The number of Australians seeking early release of superannuation cash to keep up with their mortgage repayments fell last year, according to new government data obtained by The New Daily.
As reported previously, the Department of Human Services approved the early release of almost $151 million of super cash in the year to June – up seven per cent on 2013.
However, new data collated by the Department shows that the composition of early release payments changed significantly in the 12 months to the end of June.
While mortgage support is still the biggest driver of early super payments, the amount approved for release to stressed borrowers actually fell from $82.5 million in 2013 to $67 million.
Financial counsellors and community lawyers who advise disadvantaged people under financial stress believe the historically low interest rate environment may have eased mortgage servicing pressures on low-income families in the last year.
“Interest rates have come down and that has had a huge impact on the ability of people to make repayments on loans,” said Sharon Maslen, manager of the Salvation Army’s financial counselling service in South Australia.
Alex Kelly, a lawyer with the NSW-based Financial Rights Legal Centre, said her organisation was continuing to receive many inquiries from people under mortgage stress, but that the number had fallen recently.
“The department’s data accords with our experience since rates on home loans began falling,” she said.
The rise in overall early release payments was propelled by super members seeking special support to fund medical treatments, palliative care and funerals.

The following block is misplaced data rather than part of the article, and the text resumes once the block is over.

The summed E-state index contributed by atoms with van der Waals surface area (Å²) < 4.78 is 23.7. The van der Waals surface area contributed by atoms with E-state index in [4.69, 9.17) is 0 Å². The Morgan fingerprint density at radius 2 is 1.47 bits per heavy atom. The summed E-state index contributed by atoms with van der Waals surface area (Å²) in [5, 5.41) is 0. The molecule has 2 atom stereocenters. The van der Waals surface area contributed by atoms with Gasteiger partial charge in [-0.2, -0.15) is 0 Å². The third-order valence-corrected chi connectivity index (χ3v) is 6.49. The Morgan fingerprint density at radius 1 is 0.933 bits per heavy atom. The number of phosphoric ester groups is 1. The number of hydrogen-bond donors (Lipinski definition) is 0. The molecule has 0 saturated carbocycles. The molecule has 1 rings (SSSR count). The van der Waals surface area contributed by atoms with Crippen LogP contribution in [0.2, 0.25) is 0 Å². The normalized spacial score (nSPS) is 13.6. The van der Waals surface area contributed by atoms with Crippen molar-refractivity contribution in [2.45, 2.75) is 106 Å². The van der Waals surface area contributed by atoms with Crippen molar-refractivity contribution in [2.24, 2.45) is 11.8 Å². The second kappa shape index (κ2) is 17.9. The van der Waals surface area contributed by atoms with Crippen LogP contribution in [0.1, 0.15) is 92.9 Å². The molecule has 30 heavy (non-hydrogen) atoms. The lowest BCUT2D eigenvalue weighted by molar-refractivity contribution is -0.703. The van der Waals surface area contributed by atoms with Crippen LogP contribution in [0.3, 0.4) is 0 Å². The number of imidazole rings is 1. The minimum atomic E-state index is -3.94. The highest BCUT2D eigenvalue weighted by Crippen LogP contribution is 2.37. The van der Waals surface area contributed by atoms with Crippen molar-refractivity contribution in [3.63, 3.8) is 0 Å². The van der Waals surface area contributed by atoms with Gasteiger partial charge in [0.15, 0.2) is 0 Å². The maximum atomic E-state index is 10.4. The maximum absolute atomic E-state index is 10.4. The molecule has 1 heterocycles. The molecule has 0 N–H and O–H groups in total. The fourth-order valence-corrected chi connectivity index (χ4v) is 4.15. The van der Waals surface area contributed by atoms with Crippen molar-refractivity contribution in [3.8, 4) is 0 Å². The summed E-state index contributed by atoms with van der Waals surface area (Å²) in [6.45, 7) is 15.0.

More than 4500 Australians dipped into their super to fund life-threatening health conditions – up from 3709 in 2013.
The total payments approved by the department for medical treatments blew out 40 per cent to $53.4 million from $38 million the year before.
Ms Maslen said pressure on public hospitals in Adelaide had forced many low-income earners and welfare recipients who did not have private health insurance into the private hospital system.
“When you look at the demands on public hospitals where waiting lists for some types of surgery are more than six months, patients with life-threatening conditions are using early super to pay for treatment in private hospitals,” she said.
“People with life-threatening conditions are doing anything to get surgery done as soon as possible.”
The data issued by the department also showed a rise in the amount of early super paid out to people with disabilities. The department approved $10 million of early super payments for disabled people wanting to modify their homes or cars.
Early release cash to fund funeral costs also rose slightly to $5.4 million.
The department has been responsible for assessing claims for early release super since 2011.
Final decisions for early release applications are made by the trustees of superannuation funds.